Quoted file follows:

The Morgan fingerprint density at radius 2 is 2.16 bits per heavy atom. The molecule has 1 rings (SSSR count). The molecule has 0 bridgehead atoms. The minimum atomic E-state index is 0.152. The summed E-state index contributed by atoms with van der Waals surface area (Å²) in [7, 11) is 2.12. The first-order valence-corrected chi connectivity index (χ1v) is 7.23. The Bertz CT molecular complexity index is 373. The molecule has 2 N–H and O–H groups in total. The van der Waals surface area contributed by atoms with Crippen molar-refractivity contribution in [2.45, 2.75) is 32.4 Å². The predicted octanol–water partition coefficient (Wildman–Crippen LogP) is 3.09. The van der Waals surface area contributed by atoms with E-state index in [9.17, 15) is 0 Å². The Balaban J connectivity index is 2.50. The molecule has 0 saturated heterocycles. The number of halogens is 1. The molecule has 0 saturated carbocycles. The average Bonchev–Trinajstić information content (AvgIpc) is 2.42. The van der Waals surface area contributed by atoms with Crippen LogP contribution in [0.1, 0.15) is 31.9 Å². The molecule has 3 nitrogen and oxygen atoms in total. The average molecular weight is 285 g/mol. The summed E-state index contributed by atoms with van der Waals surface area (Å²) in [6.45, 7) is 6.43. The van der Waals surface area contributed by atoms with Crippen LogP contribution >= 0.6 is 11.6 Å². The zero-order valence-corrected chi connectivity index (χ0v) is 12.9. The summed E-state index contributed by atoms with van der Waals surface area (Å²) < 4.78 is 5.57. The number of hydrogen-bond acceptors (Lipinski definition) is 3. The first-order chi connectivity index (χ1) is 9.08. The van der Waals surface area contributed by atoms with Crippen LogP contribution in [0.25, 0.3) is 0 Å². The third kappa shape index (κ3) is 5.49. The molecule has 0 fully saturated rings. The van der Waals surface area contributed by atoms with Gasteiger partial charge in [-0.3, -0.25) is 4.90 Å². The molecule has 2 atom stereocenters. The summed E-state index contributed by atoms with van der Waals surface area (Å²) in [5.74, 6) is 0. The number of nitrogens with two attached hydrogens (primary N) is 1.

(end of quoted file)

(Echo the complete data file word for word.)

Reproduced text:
The Morgan fingerprint density at radius 2 is 2.16 bits per heavy atom. The molecule has 1 rings (SSSR count). The molecule has 0 bridgehead atoms. The minimum atomic E-state index is 0.152. The summed E-state index contributed by atoms with van der Waals surface area (Å²) in [7, 11) is 2.12. The first-order valence-corrected chi connectivity index (χ1v) is 7.23. The Bertz CT molecular complexity index is 373. The molecule has 2 N–H and O–H groups in total. The van der Waals surface area contributed by atoms with Crippen molar-refractivity contribution in [2.45, 2.75) is 32.4 Å². The predicted octanol–water partition coefficient (Wildman–Crippen LogP) is 3.09. The van der Waals surface area contributed by atoms with E-state index in [9.17, 15) is 0 Å². The Balaban J connectivity index is 2.50. The molecule has 0 saturated heterocycles. The number of halogens is 1. The molecule has 0 saturated carbocycles. The average Bonchev–Trinajstić information content (AvgIpc) is 2.42. The van der Waals surface area contributed by atoms with Crippen LogP contribution in [0.1, 0.15) is 31.9 Å². The molecule has 3 nitrogen and oxygen atoms in total. The average molecular weight is 285 g/mol. The summed E-state index contributed by atoms with van der Waals surface area (Å²) in [6.45, 7) is 6.43. The van der Waals surface area contributed by atoms with Crippen LogP contribution >= 0.6 is 11.6 Å². The zero-order valence-corrected chi connectivity index (χ0v) is 12.9. The summed E-state index contributed by atoms with van der Waals surface area (Å²) < 4.78 is 5.57. The number of hydrogen-bond acceptors (Lipinski definition) is 3. The first-order chi connectivity index (χ1) is 9.08. The van der Waals surface area contributed by atoms with Crippen LogP contribution in [0.25, 0.3) is 0 Å². The third kappa shape index (κ3) is 5.49. The molecule has 0 fully saturated rings. The van der Waals surface area contributed by atoms with Gasteiger partial charge in [-0.3, -0.25) is 4.90 Å². The molecule has 2 atom stereocenters. The summed E-state index contributed by atoms with van der Waals surface area (Å²) in [5.74, 6) is 0. The number of nitrogens with two attached hydrogens (primary N) is 1.